When Sykesville resident Craig Teuber was looking for a quick, inexpensive way to get family news to relatives around the nation, he turned to the Carroll County public library.
Already one of the state's best Internet bargains -- unlimited Internet access for $50 a year -- the library sweetened the deal Dec. 13 by allowing its customers to publish personal pages on the World Wide Web, the multimedia portion of the Internet.
The new feature has never been advertised, yet two of the library's 1,992 Internet subscribers put personal pages on the Web within hours of the service becoming available. Since then, more than 10 subscribers a week have been designing and publishing personal pages using the library connection.
Teuber was one of the first.
Anyone in the world with access to the Internet can call up Teuber's home page -- which he calls "Bubba's Home Page! aka -- The Baltimore Teubers" -- but he designed it for his family.
His father in Chicago, his sister in New York and his brother in Florida can now peruse 12 family photos, including "Joshy's first fish," "Alison at the beach" and "The new pup."
The children's grandmother was alarmed rather than elated, however, when she first saw the Teuber home page. "My God, they know everything about you!" she told her son in an e-mail message.
Teuber admits he is a trifle concerned about being so public with family information. But he says it's unlikely anything bad would come of it. "You pretty much have to know the page is there" to find it, he said. And the joy of sharing instantaneous news and pictures with relatives outweighs his concerns, he said.
He recently returned from a computer show with an armful of new graphics to surround his latest family photos. "It's easy -- anybody can do it," he said.
Creating an interactive cyberspace meeting place for friends and loved ones appears to be one of the chief motivations library customers have for publishing personal home pages.
"We have family members throughout Maryland and throughout the U.S.," said Cheryl McFalls of Manchester, a former member of the county school board. But until now, she said, "family members would rarely see each other except for weddings and funerals."
McFalls' 17-year-old daughter, Sarah, is designing the family Web page with an Alice-in-Wonderland motif to reflect her impression of the Internet.
Sarah, who has a flair for art and plans to combine that flair with computer graphics courses in college, hopes her page will have surprises, twists and turns that delight family and friends.
Like most personal Web pages being developed by the library's Internet customers, the McFalls' page is still under construction.
And it always will be, predicted assistant library director Scott Reinhart. "Personal Web pages will never be done," he said. "People will forever be tinkering."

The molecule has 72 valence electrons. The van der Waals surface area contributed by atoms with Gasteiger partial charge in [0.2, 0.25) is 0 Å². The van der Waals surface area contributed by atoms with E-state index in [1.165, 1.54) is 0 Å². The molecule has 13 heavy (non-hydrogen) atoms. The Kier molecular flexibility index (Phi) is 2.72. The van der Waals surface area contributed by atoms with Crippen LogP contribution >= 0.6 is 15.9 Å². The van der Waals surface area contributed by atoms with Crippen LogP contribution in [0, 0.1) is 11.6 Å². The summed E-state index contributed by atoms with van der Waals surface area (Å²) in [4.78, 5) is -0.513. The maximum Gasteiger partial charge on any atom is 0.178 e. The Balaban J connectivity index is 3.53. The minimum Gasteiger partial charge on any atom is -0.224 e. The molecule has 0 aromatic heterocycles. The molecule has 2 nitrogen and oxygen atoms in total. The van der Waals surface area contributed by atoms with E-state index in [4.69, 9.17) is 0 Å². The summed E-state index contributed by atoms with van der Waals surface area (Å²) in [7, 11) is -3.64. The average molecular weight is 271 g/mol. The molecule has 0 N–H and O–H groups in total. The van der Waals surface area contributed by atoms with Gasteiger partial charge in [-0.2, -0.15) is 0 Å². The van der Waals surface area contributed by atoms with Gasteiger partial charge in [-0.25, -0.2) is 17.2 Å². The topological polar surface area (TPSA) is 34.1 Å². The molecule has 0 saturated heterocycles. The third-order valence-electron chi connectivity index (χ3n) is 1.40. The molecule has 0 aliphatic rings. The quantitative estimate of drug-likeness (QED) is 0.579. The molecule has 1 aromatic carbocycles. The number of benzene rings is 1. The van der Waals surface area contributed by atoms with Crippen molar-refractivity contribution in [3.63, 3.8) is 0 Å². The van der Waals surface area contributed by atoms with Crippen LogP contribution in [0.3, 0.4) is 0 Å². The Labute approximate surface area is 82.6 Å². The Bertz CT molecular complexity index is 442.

A case in point is the personal page of Anthony E. Baugh.
Called "Tony's Page," it was originally designed with a star ship motif. Web surfers had to navigate through decks -- observation lounge, main bridge, transportation room, sick bay -- to gain information about Baugh, his friends and interests.
A few days later, the page changed altogether. When opened, the page played jazz. It provided links to entertainment and weather sites on the Web, using a marble-wallpaper background. Most recently, the page was blank except for a "Happy New Year" message that crawled across the bottom.
The library does not censor pages but asks that users abide by its Acceptable Uses and Conditions Policy.
Compliance is largely a matter of trust, said Francis "Chip" Old, Internet administrator for the Baltimore County public library, where personal Web pages have been offered for nearly two years. "We ask that they bear in mind that they are being hosted by a public library," Old said.
Carroll, for its part, is taking a mostly laissez-faire attitude toward individual Web pages. The acceptable-uses policy, for example, says that library Internet users are restricted from using the Internet for profit-making ventures -- yet a couple of the personal Web pages are brazen advertisements.
Technically, that could be construed as a violation of the policy, said librarian Reinhart, who helped establish it. But since personal pages cannot be found under business names, it would be hard to use them to drum up business, he said. For example, the "Martin's Tree Farm" page can only be found through the user's sign-on name -- n3dgk.
The library will not be looking at content, Reinhart said, so much as volume -- the number of times someone lands on a page in cyber space. "Any personal WEB page that experiences a volume of use that disrupts the [library] network is subject to removal," the library warns in its acceptable use policy.
The assumption is that a page that sells something or displays controversial, sexually explicit material or links to pages with that material will have a lot of volume.
Although home page use is just beginning, the library is approaching its self-imposed cap of 2,000 paid users, not including Mount Airy residents, who have to make a toll call to reach the Internet service. The library expects to have a local connection for Mount Airy residents by the end of the month.
Currently, the Carroll library has 1,442 paid users who are residents, 28 paid users who are non-residents, and 522 free connections to schools and government officials. The library also provides home pages free to nonprofit groups such as St. John the Evangelist Roman Catholic Church, Maryland Chrysalis, and the Carroll County Genealogical Society.
To reach county personal pages, use Web browser to find http: //126.96.36.199/users.html and click on a letter in the alphabet.
Pub Date: 1/12/97